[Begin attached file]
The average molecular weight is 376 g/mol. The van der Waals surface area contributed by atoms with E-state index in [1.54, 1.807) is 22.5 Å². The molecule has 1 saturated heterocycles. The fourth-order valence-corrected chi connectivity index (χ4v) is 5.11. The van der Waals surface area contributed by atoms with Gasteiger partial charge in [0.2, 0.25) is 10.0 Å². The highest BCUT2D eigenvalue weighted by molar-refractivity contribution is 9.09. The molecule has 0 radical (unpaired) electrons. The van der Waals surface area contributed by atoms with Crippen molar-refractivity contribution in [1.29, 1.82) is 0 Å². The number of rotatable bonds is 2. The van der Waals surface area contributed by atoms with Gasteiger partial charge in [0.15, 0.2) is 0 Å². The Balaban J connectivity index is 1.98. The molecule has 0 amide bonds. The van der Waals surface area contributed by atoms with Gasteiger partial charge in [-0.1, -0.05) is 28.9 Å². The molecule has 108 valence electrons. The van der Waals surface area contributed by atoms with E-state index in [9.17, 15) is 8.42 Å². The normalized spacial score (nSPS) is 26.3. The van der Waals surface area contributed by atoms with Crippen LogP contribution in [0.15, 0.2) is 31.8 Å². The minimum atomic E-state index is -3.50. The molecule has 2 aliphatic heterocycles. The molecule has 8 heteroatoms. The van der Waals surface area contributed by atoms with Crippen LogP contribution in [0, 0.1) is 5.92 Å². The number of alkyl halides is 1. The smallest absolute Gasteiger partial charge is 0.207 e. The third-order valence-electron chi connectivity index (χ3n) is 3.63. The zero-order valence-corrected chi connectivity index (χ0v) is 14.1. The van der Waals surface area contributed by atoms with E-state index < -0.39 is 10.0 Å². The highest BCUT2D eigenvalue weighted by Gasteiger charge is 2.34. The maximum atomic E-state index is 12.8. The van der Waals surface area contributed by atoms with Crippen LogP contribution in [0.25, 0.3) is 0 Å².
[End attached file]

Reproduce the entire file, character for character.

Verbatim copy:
The average molecular weight is 376 g/mol. The van der Waals surface area contributed by atoms with E-state index in [1.54, 1.807) is 22.5 Å². The molecule has 1 saturated heterocycles. The fourth-order valence-corrected chi connectivity index (χ4v) is 5.11. The van der Waals surface area contributed by atoms with Gasteiger partial charge in [0.2, 0.25) is 10.0 Å². The highest BCUT2D eigenvalue weighted by molar-refractivity contribution is 9.09. The molecule has 0 radical (unpaired) electrons. The van der Waals surface area contributed by atoms with Crippen molar-refractivity contribution in [1.29, 1.82) is 0 Å². The number of rotatable bonds is 2. The van der Waals surface area contributed by atoms with Gasteiger partial charge in [0.15, 0.2) is 0 Å². The Balaban J connectivity index is 1.98. The molecule has 0 amide bonds. The van der Waals surface area contributed by atoms with Gasteiger partial charge in [-0.1, -0.05) is 28.9 Å². The molecule has 108 valence electrons. The van der Waals surface area contributed by atoms with E-state index in [9.17, 15) is 8.42 Å². The normalized spacial score (nSPS) is 26.3. The van der Waals surface area contributed by atoms with Crippen LogP contribution in [0.15, 0.2) is 31.8 Å². The minimum atomic E-state index is -3.50. The molecule has 2 aliphatic heterocycles. The molecule has 8 heteroatoms. The van der Waals surface area contributed by atoms with Crippen LogP contribution in [0, 0.1) is 5.92 Å². The number of alkyl halides is 1. The smallest absolute Gasteiger partial charge is 0.207 e. The third-order valence-electron chi connectivity index (χ3n) is 3.63. The zero-order valence-corrected chi connectivity index (χ0v) is 14.1. The van der Waals surface area contributed by atoms with E-state index < -0.39 is 10.0 Å². The highest BCUT2D eigenvalue weighted by Gasteiger charge is 2.34. The maximum atomic E-state index is 12.8. The van der Waals surface area contributed by atoms with Crippen LogP contribution in [0.25, 0.3) is 0 Å².